- Provision of infrastructure including access roads, boreholes, power lines, land acquisition, and health care facilities for new sugar estates;
- 100 percent foreign ownership of sugar complexes is allowed;
- Providing a credit support scheme for sugarcane growers in collaboration with the Central Bank of Nigeria (CBN) and commercial banks.
Nigeria’s overall sugar consumption in MY2012/13 is forecast at 1.265 million tons, unchanged from MY2011/12. The forecast is based on population growth as well continued industrial demand. Sugar use in industrial activities such as manufacturing soft drinks, pharmaceuticals, biscuits, other beverages and confectionary products demand is steady, while demand for direct household consumption remains firm despite rising international prices. Soft drink production alone accounts for about half of total industrial usage. Last year the price of sugar in the domestic market rose from 205,000 Naira ($1,297) per ton to 230,000 naira ($1,455) in tandem with rising international prices. During the same period, the price of sugar cane also increased from $26.80 per ton to $28.50 to the delight of local farmers.
Post forecasts Nigeria’s raw sugar imports in MY2012/13 to rise to 1.45 million tons, up unchanged from the revised estimate in MY2011/12. The bulk of Nigeria’s sugar imports are shipped as raw sugar and refined locally. In MY2010, Nigeria imported 1.4 million tons of raw sugar and only 100,000 tons of refined sugar. The bulk of Nigeria’s sugar imports, both raw and refined, come from Brazil. Nigerian sugar exports to neighboring countries are expected to continue in MY2012/13, especially as Dangote refinery exports refined sugar to Ghana, Niger and Senegal. Sugar refined in Nigeria can be found in most West and Central African countries.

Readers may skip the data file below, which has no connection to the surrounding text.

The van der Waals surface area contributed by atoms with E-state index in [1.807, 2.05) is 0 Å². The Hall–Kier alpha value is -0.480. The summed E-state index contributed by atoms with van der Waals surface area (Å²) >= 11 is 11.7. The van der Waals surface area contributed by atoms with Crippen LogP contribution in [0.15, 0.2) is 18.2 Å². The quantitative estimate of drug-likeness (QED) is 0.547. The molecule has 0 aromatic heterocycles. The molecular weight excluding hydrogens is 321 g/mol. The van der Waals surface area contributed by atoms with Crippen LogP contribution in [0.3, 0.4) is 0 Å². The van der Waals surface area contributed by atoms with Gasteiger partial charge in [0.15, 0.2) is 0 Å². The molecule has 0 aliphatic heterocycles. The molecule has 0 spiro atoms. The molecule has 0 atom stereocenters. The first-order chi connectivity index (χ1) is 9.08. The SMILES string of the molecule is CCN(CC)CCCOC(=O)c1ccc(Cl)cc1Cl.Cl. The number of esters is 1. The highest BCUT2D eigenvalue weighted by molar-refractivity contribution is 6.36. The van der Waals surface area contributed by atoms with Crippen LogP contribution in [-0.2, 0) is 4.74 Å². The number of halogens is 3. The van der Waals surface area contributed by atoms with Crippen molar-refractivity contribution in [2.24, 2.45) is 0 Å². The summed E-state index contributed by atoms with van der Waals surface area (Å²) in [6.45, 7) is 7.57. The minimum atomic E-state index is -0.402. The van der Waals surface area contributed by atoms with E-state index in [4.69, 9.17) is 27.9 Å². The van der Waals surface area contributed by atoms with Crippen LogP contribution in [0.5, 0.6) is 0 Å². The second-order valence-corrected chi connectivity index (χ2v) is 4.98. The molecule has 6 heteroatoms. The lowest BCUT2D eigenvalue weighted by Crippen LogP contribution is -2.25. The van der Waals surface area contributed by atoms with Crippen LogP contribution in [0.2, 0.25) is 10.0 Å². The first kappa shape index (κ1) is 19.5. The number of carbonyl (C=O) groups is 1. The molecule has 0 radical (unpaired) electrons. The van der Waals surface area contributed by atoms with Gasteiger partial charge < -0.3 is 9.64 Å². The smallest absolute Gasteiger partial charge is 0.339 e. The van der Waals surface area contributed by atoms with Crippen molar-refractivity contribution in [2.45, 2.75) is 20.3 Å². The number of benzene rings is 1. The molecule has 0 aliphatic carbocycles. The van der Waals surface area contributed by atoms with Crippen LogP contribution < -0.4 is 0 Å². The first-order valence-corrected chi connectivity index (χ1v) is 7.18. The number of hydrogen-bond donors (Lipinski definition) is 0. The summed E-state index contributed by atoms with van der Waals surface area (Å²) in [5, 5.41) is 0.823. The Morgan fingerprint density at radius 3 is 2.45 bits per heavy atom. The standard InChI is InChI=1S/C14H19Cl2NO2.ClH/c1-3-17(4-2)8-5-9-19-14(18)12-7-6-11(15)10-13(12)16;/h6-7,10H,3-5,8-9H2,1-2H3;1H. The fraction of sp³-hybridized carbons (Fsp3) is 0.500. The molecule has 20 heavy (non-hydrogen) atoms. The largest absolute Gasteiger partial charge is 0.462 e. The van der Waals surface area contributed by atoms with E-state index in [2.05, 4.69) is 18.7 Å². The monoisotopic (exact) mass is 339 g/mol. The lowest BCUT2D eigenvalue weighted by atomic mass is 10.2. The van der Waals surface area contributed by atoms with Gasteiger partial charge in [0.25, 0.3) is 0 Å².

The government of Nigeria aims to move quickly from dependence on imports of raw sugar to
eventually producing 100 percent, with at least 70 percent of domestic sugar production by the medium
term. The privatization of government-owned, fully integrated sugar companies is a key element of
GON’s overall strategy of achieve this goal. Privatization has undoubtedly improved the management
of the sugar refineries, but has not stimulated new substantial investments in production, infrastructure,
The import duty on refined sugar is 20%, and when other taxes, such as the development levy (10%) and VAT (5%) are assessed, the effective duty is about 35%. The GON imposed the high duty on refined sugar to protect the local refineries and sugar producing estates and to encourage new investments in local refining capacity. Raw sugar imports attract a much lower duty (only 5 percent) and are exempted from payment of the sugar development levy.
The refining industry is further helped by the government’s public health policy of requiring all sugar intended for direct consumption to be fortified with Vitamin A as part of a national effort to eradicate Vitamin A deficiency, which costs about 750 Naira ($5) per ton. However, local refineries are allowed to supply non-fortified sugar to industrial users, such as the Coca Cola Company, which led the industrial user complaints stating that fortified sugar induces undesirable changes in color, taste, and appearance in their products.